'Assess sociological explanations of changes to the class structure

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'Assess sociological explanations of changes to the class structure.'

Social classes are groups of people who share a similar economic position; which is based on a person’s occupation, income and ownership of wealth. People in the same social class can be identified by having similar levels of education, status (prestige), lifestyle (for example living standard or consumer goods e.g. plasma TV 52’ inch) and power. Traditionally the UK’s class structure is associated with three-levels: the upper class, the middle class and the working class. However sociologists have noticed a change in this type of class structure and have suggested that the UK is moving away from this class formation. In this essay I am going to outline the traditional class structure (briefly) and talk about the various changes that have occurred to each social class; then I will seek to critically examine a number of sociological explanations for the changes to the class structure.

The tri-level traditional class structure is comprised of: the upper class, which is the smallest of the social classes and consists of the crème de la crème of society e.g.  Aristocracy or also named the “blue bloods”. These members are usually the wealthiest in the UK; who have inherited their money and position. According to Scott (1991) the upper class maintains their “ruling” position through part taking in the Old Boy Network. This is a type of social exclusion which ensures that high status jobs (according to the National Statistics Socio-Economic Classification (NSSEC) scheme these are jobs like large employers or high managerial occupations) are “banked” for other upper class-men. This could also be called “Elite Self-Recruitment. Next is the middle class who typically included populace with professional occupation, for example teachers. They are the second-smallest, they don’t have as much power as the upper class-men, and however they still have high-status occupation which provides generous incomes, usually in the non-manual (tertiary) sector. They still remain superior of the working class. Lastly is the traditional working class, this is the largest social grouping and is made up of manual workers; who are usually employed in the heavy industries.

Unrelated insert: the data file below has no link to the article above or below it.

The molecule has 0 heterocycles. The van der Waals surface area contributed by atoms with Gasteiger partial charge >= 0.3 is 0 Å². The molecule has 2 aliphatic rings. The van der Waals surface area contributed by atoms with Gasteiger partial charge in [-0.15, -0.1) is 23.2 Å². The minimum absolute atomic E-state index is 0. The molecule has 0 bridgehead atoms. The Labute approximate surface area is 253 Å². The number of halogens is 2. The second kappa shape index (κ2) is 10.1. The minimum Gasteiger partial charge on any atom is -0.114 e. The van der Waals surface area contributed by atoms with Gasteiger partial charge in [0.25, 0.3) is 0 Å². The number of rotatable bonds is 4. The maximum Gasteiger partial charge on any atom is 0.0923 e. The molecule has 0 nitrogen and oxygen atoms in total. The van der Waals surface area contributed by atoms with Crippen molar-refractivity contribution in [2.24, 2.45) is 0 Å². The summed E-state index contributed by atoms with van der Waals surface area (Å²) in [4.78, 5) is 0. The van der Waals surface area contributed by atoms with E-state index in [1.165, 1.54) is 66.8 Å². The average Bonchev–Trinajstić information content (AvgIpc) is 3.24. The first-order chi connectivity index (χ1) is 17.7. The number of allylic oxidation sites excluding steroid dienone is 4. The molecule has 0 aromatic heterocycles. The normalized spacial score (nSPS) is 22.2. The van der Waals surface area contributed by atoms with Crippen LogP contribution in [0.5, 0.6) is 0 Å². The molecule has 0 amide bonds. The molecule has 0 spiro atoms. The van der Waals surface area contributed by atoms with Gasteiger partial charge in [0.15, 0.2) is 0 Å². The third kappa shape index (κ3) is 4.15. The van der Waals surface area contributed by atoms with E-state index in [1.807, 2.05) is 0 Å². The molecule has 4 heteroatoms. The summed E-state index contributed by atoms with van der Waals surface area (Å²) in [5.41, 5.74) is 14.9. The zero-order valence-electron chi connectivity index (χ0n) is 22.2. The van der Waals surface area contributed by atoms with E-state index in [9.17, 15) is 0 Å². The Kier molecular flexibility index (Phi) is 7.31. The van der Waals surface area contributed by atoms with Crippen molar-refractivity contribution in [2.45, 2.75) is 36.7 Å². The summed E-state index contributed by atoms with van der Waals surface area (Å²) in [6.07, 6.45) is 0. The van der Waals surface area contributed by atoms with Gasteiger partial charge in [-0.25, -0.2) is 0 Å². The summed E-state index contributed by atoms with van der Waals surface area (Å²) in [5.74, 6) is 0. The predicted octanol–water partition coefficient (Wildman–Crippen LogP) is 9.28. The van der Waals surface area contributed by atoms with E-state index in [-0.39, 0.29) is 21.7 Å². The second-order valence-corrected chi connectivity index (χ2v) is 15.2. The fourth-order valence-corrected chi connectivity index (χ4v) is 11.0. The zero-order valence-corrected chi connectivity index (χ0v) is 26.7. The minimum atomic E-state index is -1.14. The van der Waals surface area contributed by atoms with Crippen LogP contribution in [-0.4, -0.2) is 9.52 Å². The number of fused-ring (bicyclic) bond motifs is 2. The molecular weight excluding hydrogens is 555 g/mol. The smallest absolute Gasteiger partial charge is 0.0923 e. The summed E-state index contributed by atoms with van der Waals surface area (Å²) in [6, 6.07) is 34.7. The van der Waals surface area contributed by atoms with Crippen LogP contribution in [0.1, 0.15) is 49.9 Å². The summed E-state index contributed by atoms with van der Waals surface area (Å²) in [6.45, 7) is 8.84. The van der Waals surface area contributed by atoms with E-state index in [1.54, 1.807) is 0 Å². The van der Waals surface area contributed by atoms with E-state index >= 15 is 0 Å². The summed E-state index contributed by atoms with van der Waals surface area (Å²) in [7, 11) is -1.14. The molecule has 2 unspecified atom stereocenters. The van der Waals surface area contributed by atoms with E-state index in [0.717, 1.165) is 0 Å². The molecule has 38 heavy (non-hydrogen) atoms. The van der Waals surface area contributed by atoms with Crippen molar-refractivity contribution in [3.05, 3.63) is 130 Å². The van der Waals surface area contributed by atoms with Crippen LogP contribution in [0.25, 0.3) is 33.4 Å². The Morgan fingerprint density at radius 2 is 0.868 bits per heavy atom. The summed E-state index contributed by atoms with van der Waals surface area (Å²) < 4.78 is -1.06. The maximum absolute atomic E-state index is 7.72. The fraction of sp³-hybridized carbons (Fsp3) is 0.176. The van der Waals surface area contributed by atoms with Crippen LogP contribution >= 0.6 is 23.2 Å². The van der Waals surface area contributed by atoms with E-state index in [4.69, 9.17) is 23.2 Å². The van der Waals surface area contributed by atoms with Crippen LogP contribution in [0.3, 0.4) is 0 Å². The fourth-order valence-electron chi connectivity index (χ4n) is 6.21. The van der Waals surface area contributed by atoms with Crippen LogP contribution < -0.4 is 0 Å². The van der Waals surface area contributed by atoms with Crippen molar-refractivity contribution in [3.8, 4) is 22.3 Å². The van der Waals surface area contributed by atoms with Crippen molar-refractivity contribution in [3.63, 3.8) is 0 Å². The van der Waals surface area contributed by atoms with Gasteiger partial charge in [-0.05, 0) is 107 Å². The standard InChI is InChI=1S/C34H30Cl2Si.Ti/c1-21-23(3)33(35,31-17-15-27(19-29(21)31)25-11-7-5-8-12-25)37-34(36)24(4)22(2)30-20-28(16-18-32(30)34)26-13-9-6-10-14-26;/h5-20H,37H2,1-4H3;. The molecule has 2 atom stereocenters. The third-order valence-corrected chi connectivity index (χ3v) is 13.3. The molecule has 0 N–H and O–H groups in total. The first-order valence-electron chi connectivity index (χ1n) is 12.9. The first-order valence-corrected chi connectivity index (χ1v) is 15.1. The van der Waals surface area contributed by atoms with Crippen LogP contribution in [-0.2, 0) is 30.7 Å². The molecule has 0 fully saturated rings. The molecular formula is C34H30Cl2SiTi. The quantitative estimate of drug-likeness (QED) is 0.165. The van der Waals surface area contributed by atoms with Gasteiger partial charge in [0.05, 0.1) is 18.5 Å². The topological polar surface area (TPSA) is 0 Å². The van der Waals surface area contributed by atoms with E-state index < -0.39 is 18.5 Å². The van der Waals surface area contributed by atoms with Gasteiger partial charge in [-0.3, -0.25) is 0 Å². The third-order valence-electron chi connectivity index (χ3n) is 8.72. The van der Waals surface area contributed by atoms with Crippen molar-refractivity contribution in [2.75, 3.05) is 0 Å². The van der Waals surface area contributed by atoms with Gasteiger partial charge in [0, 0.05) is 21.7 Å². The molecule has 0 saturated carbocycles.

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In contemporary UK the tri-levels of the traditional class structure still exist, however there have been several theories from sociologist who all belong to a different school of thought that have expressed their reasoning and opinions on this new class formation that influences today’s society. According to the various sociological theories and explanations, changes have occurred to each individual level of the tri-level structure. Foremost is the upper class, even though this social class still exists in modern society, it has been complicated by the introduction of the super rich (this term refers to the people who have an achieved ...

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This is a tricky essay as it asks you to outline the changes to the class structure, and then explain them, and then assess each explanation. The last of these areas is least well addressed as there could be more assessment of each explanation whereas at present they sit rather separately to each other. The candidate has done really well to cover so much material, and use perspectives, concepts and theory. Finally, perhaps the candidate needs to address the growth of a perceived 'underclass' and the debate surrounding their emergence (real or imagined)